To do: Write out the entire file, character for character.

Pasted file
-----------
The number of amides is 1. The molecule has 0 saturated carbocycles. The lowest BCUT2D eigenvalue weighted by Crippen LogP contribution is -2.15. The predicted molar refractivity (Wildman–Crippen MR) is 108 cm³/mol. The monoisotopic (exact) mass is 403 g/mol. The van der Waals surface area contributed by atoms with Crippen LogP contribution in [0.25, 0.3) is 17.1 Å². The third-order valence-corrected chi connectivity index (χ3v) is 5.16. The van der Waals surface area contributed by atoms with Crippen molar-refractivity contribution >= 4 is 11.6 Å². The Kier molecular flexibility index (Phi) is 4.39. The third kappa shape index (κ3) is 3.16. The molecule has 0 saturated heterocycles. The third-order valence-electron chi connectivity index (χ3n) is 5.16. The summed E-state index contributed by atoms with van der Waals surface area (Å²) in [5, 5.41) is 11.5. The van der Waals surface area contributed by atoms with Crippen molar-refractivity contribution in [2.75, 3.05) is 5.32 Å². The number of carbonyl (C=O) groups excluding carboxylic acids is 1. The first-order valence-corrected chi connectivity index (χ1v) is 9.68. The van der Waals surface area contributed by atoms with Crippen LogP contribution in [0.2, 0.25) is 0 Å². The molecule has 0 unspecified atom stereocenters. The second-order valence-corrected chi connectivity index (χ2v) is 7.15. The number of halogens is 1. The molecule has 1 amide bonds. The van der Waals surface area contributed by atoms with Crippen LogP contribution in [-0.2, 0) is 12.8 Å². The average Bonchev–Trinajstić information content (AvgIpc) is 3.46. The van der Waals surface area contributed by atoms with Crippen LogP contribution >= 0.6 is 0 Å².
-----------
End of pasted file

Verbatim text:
The number of amides is 1. The molecule has 0 saturated carbocycles. The lowest BCUT2D eigenvalue weighted by Crippen LogP contribution is -2.15. The predicted molar refractivity (Wildman–Crippen MR) is 108 cm³/mol. The monoisotopic (exact) mass is 403 g/mol. The van der Waals surface area contributed by atoms with Crippen LogP contribution in [0.25, 0.3) is 17.1 Å². The third-order valence-corrected chi connectivity index (χ3v) is 5.16. The van der Waals surface area contributed by atoms with Crippen molar-refractivity contribution >= 4 is 11.6 Å². The Kier molecular flexibility index (Phi) is 4.39. The third kappa shape index (κ3) is 3.16. The molecule has 0 saturated heterocycles. The third-order valence-electron chi connectivity index (χ3n) is 5.16. The summed E-state index contributed by atoms with van der Waals surface area (Å²) in [5, 5.41) is 11.5. The van der Waals surface area contributed by atoms with Crippen molar-refractivity contribution in [2.75, 3.05) is 5.32 Å². The number of carbonyl (C=O) groups excluding carboxylic acids is 1. The first-order valence-corrected chi connectivity index (χ1v) is 9.68. The van der Waals surface area contributed by atoms with Crippen LogP contribution in [0.2, 0.25) is 0 Å². The molecule has 0 unspecified atom stereocenters. The second-order valence-corrected chi connectivity index (χ2v) is 7.15. The number of halogens is 1. The molecule has 1 amide bonds. The van der Waals surface area contributed by atoms with Crippen LogP contribution in [-0.2, 0) is 12.8 Å². The average Bonchev–Trinajstić information content (AvgIpc) is 3.46. The van der Waals surface area contributed by atoms with Crippen LogP contribution >= 0.6 is 0 Å².